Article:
Tuesday, August 23, 2016

Birth of a Lake

Mount St. Helens National Volcanic Monument

As I continue to write about this fascinating park, I realize how lucky I am to live within close proximity to it.  It means I can explore this area thoroughly.  A weekend here.  A weekend there.  Which brings me to another topic:  When time is limited, how do we decide where to go?  I've read many articles written by fellow travel writers and we all suffer from the same quandary.  How many times have I read:   I went to Peru to see Machu Picchu but I enjoyed Sacsahuamon more.

 Does that mean we should skip Machu Picchu?

The answer, of course, is "No".  How can you go to Peru and not see Machu Picchu?  And how can you go to Mount St. Helens and not go up to the Blast Zone?

I tend to see the highlights first, and if time allows, visit the more off-the-radar places.   But I'm starting to think that I should reverse this strategy.  While the blast zone trails were overrun by tourists, we had this trail along the shore of Coldwater Lake completely to ourselves.  And I enjoyed it so much more.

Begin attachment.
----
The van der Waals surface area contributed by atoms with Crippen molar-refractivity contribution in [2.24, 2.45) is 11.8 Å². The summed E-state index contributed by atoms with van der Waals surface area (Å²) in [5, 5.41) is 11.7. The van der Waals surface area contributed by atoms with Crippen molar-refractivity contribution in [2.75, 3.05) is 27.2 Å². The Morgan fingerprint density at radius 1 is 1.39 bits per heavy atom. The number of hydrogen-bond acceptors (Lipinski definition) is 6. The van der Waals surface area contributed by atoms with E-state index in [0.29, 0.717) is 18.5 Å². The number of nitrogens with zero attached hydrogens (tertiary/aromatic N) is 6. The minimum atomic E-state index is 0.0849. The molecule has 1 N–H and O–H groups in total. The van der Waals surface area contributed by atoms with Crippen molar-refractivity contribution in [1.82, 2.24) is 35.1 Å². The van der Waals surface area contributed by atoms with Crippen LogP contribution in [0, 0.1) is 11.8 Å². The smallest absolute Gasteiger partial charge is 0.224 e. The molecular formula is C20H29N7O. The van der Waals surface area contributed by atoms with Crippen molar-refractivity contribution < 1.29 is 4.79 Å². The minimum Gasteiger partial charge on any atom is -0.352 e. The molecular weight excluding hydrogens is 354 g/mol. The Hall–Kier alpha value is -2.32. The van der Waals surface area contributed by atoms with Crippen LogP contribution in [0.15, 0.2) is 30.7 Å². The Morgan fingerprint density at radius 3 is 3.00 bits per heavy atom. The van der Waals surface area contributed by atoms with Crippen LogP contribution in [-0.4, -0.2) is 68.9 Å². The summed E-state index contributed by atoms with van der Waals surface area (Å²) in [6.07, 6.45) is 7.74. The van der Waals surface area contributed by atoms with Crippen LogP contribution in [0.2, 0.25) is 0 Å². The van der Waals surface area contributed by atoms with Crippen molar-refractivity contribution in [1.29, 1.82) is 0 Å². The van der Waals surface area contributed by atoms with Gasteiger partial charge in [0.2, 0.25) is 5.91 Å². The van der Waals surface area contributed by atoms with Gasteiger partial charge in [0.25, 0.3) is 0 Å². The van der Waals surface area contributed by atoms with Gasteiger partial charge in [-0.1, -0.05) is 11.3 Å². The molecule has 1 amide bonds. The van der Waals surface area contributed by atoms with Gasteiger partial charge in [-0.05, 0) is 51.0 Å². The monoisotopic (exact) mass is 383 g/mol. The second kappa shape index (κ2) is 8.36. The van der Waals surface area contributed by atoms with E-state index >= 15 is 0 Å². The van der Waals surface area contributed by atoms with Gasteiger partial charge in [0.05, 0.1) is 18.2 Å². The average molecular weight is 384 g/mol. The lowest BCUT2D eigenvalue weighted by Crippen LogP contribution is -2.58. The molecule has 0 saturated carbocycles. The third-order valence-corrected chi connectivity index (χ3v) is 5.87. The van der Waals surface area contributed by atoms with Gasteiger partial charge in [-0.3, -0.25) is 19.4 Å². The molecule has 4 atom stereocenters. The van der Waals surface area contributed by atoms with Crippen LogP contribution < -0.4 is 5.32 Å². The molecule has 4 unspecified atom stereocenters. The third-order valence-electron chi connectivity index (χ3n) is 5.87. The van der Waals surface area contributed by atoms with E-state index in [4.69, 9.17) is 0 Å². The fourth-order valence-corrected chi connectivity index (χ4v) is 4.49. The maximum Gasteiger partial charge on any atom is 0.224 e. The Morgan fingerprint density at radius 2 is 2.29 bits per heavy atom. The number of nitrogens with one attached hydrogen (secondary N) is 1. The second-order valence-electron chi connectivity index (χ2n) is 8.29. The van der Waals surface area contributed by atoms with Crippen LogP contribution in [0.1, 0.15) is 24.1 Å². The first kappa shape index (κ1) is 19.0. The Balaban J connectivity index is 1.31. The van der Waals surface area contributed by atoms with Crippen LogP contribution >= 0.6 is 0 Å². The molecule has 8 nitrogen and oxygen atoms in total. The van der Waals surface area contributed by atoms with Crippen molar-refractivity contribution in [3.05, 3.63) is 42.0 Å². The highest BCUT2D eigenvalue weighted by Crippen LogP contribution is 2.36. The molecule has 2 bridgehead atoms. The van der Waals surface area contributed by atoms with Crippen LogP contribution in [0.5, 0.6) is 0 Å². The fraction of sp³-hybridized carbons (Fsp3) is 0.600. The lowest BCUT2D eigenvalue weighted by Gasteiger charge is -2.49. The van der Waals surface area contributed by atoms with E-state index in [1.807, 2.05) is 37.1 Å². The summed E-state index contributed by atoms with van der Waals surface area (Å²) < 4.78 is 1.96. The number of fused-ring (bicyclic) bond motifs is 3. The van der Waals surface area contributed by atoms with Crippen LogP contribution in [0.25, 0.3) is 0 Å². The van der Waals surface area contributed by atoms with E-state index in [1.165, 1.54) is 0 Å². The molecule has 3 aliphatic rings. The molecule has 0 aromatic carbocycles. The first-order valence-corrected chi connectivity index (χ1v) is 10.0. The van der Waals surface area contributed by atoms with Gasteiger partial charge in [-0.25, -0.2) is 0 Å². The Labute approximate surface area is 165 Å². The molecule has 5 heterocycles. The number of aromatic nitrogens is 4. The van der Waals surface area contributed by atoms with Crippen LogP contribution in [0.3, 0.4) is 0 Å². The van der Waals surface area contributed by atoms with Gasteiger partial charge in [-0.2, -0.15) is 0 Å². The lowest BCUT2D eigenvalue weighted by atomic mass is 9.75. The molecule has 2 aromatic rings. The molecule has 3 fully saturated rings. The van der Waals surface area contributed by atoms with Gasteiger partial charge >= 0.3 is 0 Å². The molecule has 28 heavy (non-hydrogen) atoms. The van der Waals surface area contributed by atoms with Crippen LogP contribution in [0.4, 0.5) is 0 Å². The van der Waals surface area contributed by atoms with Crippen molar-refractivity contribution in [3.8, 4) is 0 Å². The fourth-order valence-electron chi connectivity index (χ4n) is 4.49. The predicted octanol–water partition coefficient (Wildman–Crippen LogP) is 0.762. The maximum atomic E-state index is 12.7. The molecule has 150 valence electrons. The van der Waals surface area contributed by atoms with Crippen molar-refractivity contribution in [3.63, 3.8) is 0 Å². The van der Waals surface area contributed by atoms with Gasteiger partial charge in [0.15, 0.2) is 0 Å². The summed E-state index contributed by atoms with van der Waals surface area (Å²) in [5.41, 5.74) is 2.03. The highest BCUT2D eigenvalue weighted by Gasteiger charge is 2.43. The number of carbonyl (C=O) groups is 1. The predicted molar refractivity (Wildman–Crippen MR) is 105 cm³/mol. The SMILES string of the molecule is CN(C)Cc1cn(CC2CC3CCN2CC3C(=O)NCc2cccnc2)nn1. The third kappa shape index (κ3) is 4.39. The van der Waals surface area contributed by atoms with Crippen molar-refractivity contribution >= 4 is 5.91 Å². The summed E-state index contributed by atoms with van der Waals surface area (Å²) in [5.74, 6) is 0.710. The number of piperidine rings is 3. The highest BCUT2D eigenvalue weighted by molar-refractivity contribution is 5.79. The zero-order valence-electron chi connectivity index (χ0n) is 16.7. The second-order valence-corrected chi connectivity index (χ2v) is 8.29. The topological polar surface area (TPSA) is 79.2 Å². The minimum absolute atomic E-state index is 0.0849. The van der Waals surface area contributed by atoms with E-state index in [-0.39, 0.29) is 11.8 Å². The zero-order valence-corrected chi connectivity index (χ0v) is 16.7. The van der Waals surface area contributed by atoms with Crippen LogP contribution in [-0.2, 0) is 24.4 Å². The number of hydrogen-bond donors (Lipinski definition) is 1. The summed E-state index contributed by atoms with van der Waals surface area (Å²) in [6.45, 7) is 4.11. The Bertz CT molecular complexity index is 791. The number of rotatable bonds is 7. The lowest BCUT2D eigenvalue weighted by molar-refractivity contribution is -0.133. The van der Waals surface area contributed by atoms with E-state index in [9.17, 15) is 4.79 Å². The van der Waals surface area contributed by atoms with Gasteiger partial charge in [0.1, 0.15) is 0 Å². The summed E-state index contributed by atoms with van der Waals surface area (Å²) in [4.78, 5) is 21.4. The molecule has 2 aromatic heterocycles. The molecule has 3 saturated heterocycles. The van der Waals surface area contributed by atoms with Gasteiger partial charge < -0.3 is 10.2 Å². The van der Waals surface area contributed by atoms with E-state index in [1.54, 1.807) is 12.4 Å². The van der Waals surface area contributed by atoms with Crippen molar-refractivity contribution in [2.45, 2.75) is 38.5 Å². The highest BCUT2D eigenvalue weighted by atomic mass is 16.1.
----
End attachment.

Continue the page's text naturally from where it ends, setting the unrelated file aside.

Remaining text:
Mount St. Helens can be seen in the distance.  It was the volcano's eruption in 1980 that caused this lake to form.  A mixture of water, ash, dirt, trees and rock tumbled down the South Coldwater Creek and ended up here.  Although at first, the lake was a soupy, smelly mixture of brown crud, oxygen-gulping bacteria immediately went to work.  Within three years, these microorganisms had created this pristine gem of a lake.

Along the Birth of a Lake Trail, interpretive signs explain this scientific process in detail.  But it was the quiet beauty of the place that stunned me.  To think I almost drove by without stopping!


It's the detours where magic is found!

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